House Rejects Measure to End War on Terror: Senate Hawks Seek to Extend President's War Powers
May 23, 2014
Jason Ditz / AntiWar.com & Michael McAuliff / The Huffington Post
House Democratic Adam Schiff's efforts to repeal the 2001 Authorization on the Use of Military Force (AUMF), which the Bush and Obama Administrations have used as the legal cover for virtually all military operations since 9/11, failed today in a 191-233 vote. The Senate's AUMF efforts don't look promising either, with some now arguing in favor of "revisions" that would greatly expand the war powers to authorize President Obama's attacks on groups not even cursorily linked to al-Qaeda.
House Rejects Measure to End War on Terror
Jason Ditz / AntiWar.com
(May 22, 2014) -- Rep. Adam Schiff's (D - CA) efforts to repeal the 2001 Authorization on the Use of Military Force (AUMF), which the Bush and Obama Administrations have used as the legal cover for virtually all military operations since, failed today in a 191-233 vote. [Click here to see how individual members of the Hours voted.]
The bill had initially been seen as having some administration support, but that myth evaporated after yesterday's fiasco in the Senate, where officials argued the AUMF had nothing to do with anything, and that President Obama would attack whomever he pleased, whenever he pleased. The officials came out for vague, non-specific changes to AUMF, but not for repeal.
This led hawks to angrily condemn Rep. Schiff's bill, with Rep. Mac Thornberry (R-TX) accusing him of having "forgotten" 9/11. The Senate's AUMF efforts don't look promising either, with some now arguing in favor of "revisions" that would greatly expand the war powers to authorize President Obama's attacks on groups not even cursorily linked to al-Qaeda.
Underscoring just how little appetite there is for even the illusion of change, Rep. Adam Smith (D -WA) introduced an amendment to allow transfer of Gitmo detainees, something President Obama demanded, and that too was rejected. The White House had threatened a veto if they didn't get this, but where they stand now is unclear.
In the end, the $601 billion military spending bill, which was bigger than even the Pentagon sought, passed easily in a 325-98 vote, and is now just waiting for the Senate to come up with their version, so they can reconcile the two.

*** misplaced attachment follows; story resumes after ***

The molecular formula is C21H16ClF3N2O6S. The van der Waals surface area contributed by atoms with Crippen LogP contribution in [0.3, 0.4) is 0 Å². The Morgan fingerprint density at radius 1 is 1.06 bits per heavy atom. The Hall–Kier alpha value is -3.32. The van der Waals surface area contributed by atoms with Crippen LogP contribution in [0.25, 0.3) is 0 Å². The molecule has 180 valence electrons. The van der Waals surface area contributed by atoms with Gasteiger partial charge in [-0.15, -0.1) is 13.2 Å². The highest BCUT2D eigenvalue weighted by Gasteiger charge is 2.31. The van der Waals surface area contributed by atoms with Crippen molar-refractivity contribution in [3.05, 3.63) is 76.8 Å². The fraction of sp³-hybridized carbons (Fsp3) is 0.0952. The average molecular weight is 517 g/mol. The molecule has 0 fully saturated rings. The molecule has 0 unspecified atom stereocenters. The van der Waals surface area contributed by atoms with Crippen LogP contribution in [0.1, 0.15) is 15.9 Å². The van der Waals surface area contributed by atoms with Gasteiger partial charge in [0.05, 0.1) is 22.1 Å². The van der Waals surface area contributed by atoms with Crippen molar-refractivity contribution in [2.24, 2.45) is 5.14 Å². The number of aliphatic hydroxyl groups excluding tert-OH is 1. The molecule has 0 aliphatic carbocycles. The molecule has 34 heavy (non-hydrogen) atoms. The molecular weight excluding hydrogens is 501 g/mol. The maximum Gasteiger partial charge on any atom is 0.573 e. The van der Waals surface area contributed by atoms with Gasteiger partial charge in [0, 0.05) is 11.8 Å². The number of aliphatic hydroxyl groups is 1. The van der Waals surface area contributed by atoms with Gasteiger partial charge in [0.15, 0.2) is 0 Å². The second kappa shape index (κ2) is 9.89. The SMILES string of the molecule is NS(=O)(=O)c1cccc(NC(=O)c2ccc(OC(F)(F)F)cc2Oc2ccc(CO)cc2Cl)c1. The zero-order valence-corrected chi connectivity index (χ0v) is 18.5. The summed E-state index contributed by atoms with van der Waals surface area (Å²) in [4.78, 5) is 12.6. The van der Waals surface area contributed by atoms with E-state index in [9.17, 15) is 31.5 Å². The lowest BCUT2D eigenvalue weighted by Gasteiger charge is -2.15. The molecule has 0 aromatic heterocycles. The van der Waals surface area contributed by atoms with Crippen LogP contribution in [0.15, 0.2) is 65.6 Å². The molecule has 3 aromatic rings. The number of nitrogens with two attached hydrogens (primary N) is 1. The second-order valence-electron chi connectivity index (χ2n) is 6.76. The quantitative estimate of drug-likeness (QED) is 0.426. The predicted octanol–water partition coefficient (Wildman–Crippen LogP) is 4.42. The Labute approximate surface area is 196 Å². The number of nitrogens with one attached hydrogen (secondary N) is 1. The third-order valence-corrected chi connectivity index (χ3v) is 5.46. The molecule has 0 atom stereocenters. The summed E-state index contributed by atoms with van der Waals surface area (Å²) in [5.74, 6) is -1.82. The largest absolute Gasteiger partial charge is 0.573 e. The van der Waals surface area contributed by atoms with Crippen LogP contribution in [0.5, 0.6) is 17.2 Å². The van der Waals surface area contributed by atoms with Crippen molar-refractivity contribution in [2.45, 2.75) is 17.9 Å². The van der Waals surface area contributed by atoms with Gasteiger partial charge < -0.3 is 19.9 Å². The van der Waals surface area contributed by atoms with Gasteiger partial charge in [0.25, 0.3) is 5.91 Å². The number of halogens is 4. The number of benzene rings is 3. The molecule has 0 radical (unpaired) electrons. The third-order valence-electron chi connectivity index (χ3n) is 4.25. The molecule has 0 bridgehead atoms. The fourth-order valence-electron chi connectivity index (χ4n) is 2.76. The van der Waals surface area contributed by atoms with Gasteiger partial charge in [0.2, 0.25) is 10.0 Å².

White House Vows
Defense Bill Veto Over Gitmo
Michael McAuliff / The Huffington Post
WASHINGTON (May 22, 2014) -- More than five years after President Barack Obama first pledged to close the military's Guantanamo Bay prison in Cuba for terrorism suspects, the White House drew a new line in the sand Wednesday, vowing to veto the massive National Defense Authorization Act if Congress doesn't end restrictions on transferring detainees.
Obama vowed to close the prison in his first inaugural address, and signed an executive order soon afterward ordering it closed within a year. But Congress intervened, repeatedly passing laws that forbid the White House from transferring detainees, or spending money to do so.
Obama has objected to the restrictions every year since since, and has repeatedly threatened to veto the defense bill, but never did. The administration made a similar threat earlier this week, saying Obama's senior advisers would recommend that he veto the NDAA if the Gitmo restrictions remain.
The White House took that a step farther Wednesday evening, with spokesman Jay Carney issuing an unequivocal promise soon after Rep. Adam Smith (D-Wash.) offered an amendment in House floor debate to close the facility, which he said costs about $2.7 million per year for each of the 154 inmates who remain there. Most of the inmates have not been charged with crimes, and about half have been cleared for release.
Here is Carney's statement:
The President applauds Ranking Member Adam Smith for his continued stalwart leadership in standing up for our values and national security by advancing the cause of closing the detention facility at Guantanamo Bay. By eliminating unwarranted and burdensome restrictions relating to the transfer of Guantanamo detainees, his amendment would further our efforts to move past this chapter in US history.
We urge the House to adopt the Smith Amendment and put an end to the ongoing harm to the nation's security that results from the operation of the facility at Guantanamo Bay, Cuba.
This Administration has repeatedly objected to statutory restrictions that impede our ability to responsibly close the detention facility and pursue appropriate options for the detainees remaining there, including by determining when and where to prosecute detainees, based on the facts and circumstances of each case and our national security interests. In hundreds of terrorism-related cases -- and as illustrated once again this week -- our federal courts have proven themselves to be more than capable of administering justice.
Nearly a half billion dollars per year is an unacceptable price to pay for a facility that wastes our resources, creates friction with our allies, and undermines our standing in the world. This needs to be the year Congress lifts the remaining restrictions and enables the closure of the detention facility at Guantanamo Bay.
We call on Members of both parties to work together to ensure the United States meets this goal. If this year's Defense Authorization bill continues unwarranted restrictions regarding Guantanamo detainees, the President will veto the bill.
A vote on Smith's amendment is expected Thursday, as well as passage of the defense bill. The Senate has just started work on its version of the legislation.
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